Dissolving a State Assembly – Key Insights – Part II
The Chamber or Chambers of each Provincial Legislature shall be summoned to meet once at least in every year, and twelve months shall not intervene between their last sitting in one session and the date appointed for their first sitting in the next session
Sessions of the Legislature, Prorogation and dissolution -
(1) The Chamber or Chambers of each Provincial Legislature shall be summoned to meet once at least in every year, and twelve months shall not intervene between their last sitting in one session and the date appointed for their first sitting in the next session.
(2) Subject to the provisions of this section, the Governor may in his discretion from time to time--
(a) summon the Chambers or either Chamber to meet at such time and place as he thinks fit;
(b) prorogue the Chamber or Chambers;
(c) dissolve the Legislative Assembly.
[(3) The Chamber or Chambers shall be summoned to meet for the first session of the Legislature on a day not later than six months after the commencement of this Part of this Act.]
Sessions of the State Legislature, propagation and dissolution-
(1) The House or Houses of the Legislature of the State shall be summoned to meet twice at least in every year, and six months shall not intervene between their last sitting in one session and the date appointed for their first sitting in the next session.
(2) Subject to the provisions of this article, the Governor may from time to time-
(a) summon the Houses or either House to meet at such time and place as he thinks fit;
(b) prorogue the House or Houses;
(c) dissolve the Legislative Assembly.
(3) The functions of the Governor under sub-clauses (a) and (c) of clause (2) of this article shall be exercised by him in his discretion.
Sessions of the State Legislature, prorogation and dissolution-
(1) The Governor shall from time to time summon the House or each House of the Legislature of the State to meet at such time and place as he thinks fit, but six months shall not intervene between its last sitting in one session and the date appointed for its first sitting in the next session
(2) The Governor may from time to time
(a) Prorogue the House or either House;
(b) dissolve the Legislative Assembly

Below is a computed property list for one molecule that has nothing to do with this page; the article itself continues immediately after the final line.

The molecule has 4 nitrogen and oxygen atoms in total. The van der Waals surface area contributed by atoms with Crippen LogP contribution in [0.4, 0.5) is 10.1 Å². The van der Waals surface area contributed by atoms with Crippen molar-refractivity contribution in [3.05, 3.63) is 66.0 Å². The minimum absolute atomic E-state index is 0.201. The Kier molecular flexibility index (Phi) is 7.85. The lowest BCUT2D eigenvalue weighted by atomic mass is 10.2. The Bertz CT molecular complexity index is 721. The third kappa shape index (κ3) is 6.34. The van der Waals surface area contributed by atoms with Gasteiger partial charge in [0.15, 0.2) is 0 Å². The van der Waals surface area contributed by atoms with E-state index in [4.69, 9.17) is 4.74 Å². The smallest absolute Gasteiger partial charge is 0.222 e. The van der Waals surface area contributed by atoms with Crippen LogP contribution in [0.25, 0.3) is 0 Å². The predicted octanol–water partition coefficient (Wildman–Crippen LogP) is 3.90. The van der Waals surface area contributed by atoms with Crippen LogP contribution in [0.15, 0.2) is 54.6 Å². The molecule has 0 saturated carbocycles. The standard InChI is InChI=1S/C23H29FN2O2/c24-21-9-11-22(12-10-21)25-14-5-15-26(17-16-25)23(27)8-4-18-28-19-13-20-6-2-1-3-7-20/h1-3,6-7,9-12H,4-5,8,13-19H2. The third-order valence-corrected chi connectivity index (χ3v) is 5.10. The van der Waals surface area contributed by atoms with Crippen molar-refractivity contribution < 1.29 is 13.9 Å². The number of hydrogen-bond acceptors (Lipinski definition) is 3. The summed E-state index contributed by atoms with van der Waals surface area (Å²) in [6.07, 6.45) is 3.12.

Art. 356 of the Constitution of India, 1950: (Dissolution of the State Assembly) deals with Provisions in case of failure of constitutional machinery in State. That is, the proclamation of the President based upon the Governor’s Report has to be placed in both houses of Parliament and seek their consent, failing which, the dissolved house gets resurrected. This is definitely a ‘democratic safeguard’ which under Art. 174 is available to the Governor in the form of ‘discretionary power’.
From a plain reading of the above comparative chart, it is abundantly clear that the power of the President, varies from that of the Governor, with regard to the aid and advice of the Council of Ministers or even with regard to the dissolution of the peoples’ House under Art.356 vis-à-vis Art. 174 of the Constitution of India.
The President under Art. 74 can at most, send back a recommendation of the Union Cabinet, for re-consideration and when the reconsidered opinion comes back, the President is left with no option but to act on the advice of Union Council of Ministers.
Whereas with regard to the power of the State Governor under Art. 163, especially on the issue of dissolution, upon the advice of the State Cabinet this office is endowed with ‘a discretionary power’ under Art. 174 of the Constitution of India, so as, not to heed to the advice or recommendation of the State Council of Ministers, headed by the Chief Minister, in all circumstances. In fact, the Supreme Court in the matter of Justice R.A.Mehta (2013) 3 SCC 1) held as follows, on the discretionary power of the Governor.
“The Governor shall act with the aid and advice of the Council of Ministers, save in a few well-known exceptional situations. Without being dogmatic or exhaustive, this situation relates to the choice of the Chief Minister, dismissal of the Government, and dissolution of the House.”
Until the emergence of the case of S.R.Bommai (1994) 3 SCC 1, on the Indian Constitutional firmament, the decision of the Apex Court in the matter of Samsher Singh vs. State of Punjab [(1974) 2 SCC 831, 7 Judges] followed by State of Rajasthan vs. Union of India [(1977) 3 SCC 592, 7 Judges], held the field and still continue to hold, to the affect that the Governor is bound by the advice of the Council of Ministers, headed by the Chief Minister, unless the Chief Minister has lost the confidence/majority of the house.
The case of S.R.Bommai (9 Judges), in fact distinguished the earlier judgments of 1974 and 1977, on several counts, especially the joint opinions of Justice P.B.Sawant & Justice Kuldip Singh on the one hand and also that of Justice B.P. Jeevan Reddy & Justice S.C.Agarwal on the other hand.